|A graphene Fiona Bruce|
The set of the Antiques Roadshow, October 2525. Everyone is dressed in graphene, and are sitting around graphene tables under graphene parasols. A graphene Fiona Bruce presents.
Bruce: Welcome to Antiques Roadshow. You join us this week in the beautiful surroundings of Graphene Palace, an early twenty first centre mansion in the Palladian style, but the first building in Britain to be built entirely from graphene.
Audience: gasps of disbelief
Bruce: I know, I know, it's hard to believe now, but in the early twenty first century little was known about graphene, and a huge amount of research effort and time was spent in finding out more about it. It was seen as the wonder substance.
Audience: laugh incredulously
Bruce: It was thought to be the next big thing. Little did our forebears know that it would become so ubiquitous and essentially worthless. But let's go over to our experts to find out what graphene objects have been brought to us today.
The camera pans around to a table where a graphene Eric Knowles is examining a pot.
Knowles: So tell me, how did you come by this pot?
Guest: Well, I was clearing out my graphene gran's attic, and in amongst all the graphene goods I found this. 'Odd', I thought. 'It doesn't seem to have the same grey, graphene shimmer that I'm used to. So I thought I'd bring it along for you to have a look at.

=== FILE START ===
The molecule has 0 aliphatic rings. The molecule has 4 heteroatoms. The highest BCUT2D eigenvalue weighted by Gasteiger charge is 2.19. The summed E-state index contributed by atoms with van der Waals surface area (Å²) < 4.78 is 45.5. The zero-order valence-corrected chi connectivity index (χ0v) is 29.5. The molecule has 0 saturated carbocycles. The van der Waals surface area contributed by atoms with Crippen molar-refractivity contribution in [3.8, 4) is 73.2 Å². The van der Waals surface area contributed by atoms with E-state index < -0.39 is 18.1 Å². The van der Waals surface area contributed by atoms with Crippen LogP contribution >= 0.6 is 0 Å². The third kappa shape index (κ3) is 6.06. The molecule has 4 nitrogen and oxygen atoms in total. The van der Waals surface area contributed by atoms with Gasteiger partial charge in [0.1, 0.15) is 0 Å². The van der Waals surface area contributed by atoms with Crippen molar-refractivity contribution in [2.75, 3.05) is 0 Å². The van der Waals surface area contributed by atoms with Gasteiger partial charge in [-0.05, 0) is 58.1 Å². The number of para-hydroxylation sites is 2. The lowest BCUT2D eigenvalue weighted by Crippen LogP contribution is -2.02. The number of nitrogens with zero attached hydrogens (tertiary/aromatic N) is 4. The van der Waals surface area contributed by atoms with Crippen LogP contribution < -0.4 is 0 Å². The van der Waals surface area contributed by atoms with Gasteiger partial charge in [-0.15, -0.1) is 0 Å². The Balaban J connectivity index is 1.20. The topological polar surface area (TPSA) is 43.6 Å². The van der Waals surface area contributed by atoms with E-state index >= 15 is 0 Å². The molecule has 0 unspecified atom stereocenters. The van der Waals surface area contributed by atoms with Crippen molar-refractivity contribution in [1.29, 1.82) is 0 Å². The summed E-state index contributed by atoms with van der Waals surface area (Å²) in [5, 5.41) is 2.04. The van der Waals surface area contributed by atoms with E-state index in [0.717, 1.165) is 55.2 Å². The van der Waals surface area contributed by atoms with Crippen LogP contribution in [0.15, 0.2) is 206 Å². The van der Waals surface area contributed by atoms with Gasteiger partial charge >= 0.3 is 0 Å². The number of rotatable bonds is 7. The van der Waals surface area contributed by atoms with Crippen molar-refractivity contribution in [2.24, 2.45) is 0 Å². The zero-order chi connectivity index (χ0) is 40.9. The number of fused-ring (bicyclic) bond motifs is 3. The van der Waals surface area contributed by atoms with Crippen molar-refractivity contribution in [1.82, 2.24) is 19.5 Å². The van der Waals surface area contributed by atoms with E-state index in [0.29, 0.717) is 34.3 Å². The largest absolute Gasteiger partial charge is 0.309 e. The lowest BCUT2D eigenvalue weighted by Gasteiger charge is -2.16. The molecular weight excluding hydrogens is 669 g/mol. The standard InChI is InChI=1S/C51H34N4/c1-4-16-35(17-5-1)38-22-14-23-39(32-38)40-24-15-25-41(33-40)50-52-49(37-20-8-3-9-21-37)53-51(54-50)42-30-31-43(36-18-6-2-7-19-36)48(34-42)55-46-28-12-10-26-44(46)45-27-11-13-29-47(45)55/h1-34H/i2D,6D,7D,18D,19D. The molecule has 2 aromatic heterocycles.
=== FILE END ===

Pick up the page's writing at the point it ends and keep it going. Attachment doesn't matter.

Knowles: I'm glad you did! It's been many years since I've seen one of these. Do you have any idea what it is?
Knowles: (laughs) Well, I'm not surprised you say that, but no. This is something much rarer.
Guest: Early graphene?
Knowles: No! Now you might have learnt about this in history at school. It's actually something that used to be known as 'plastic'.
Knowles: Yes! It was very popular at one time. Almost as popular as graphene. All sorts of things were made out of it. Phones, TV screens...
Guests: Hover cars?
Knowles: Well, I think this predates hover cars somewhat. Now this particular 'plastic' pot - let me see (puts in eyepiece to examine markings). Ah yes, as I thought. It was used as a container for... 'margarine'.
Guest: Was that an early form of graphene?
Knowles: No: people actually used to spread it on their bread.
Knowles: Bread was a very common foodstuff. A bit like sliced graphene. (puts in eyepiece again). Oh! This is exciting. It appears that this was made by one of the premier margarine artisans of the day, 'Flora'.
Knowles: So have you any idea what it's worth?
Guest: Oh, I haven't thought...price isn't important. It was my gran's so it will always be important to me. But how much is it?
Knowles: Well a non-graphene margarine container in this condition, if it were to come on the open market today...well, it's been a while since we've had such a pristine example of anything that isn't made of graphene...
Guest: Yes? Yes?
Knowles: Well you would expect to get around six zillion graphenes!
Audience shrieks, Some have to be taken away on graphene stretchers.
Knowles: So be careful with it now! (hands it back to the guest, who holds it with reverence and leaves, bowing. Another guest appears and sits down).
Knowles: Ah! Now what do we have here? (examines the second guest's object). Oh. A portable graphene nuclear fusion generator. I'm afraid this is almost worthless.
Audience pelt the guest with genetically modified graphene for wasting their time.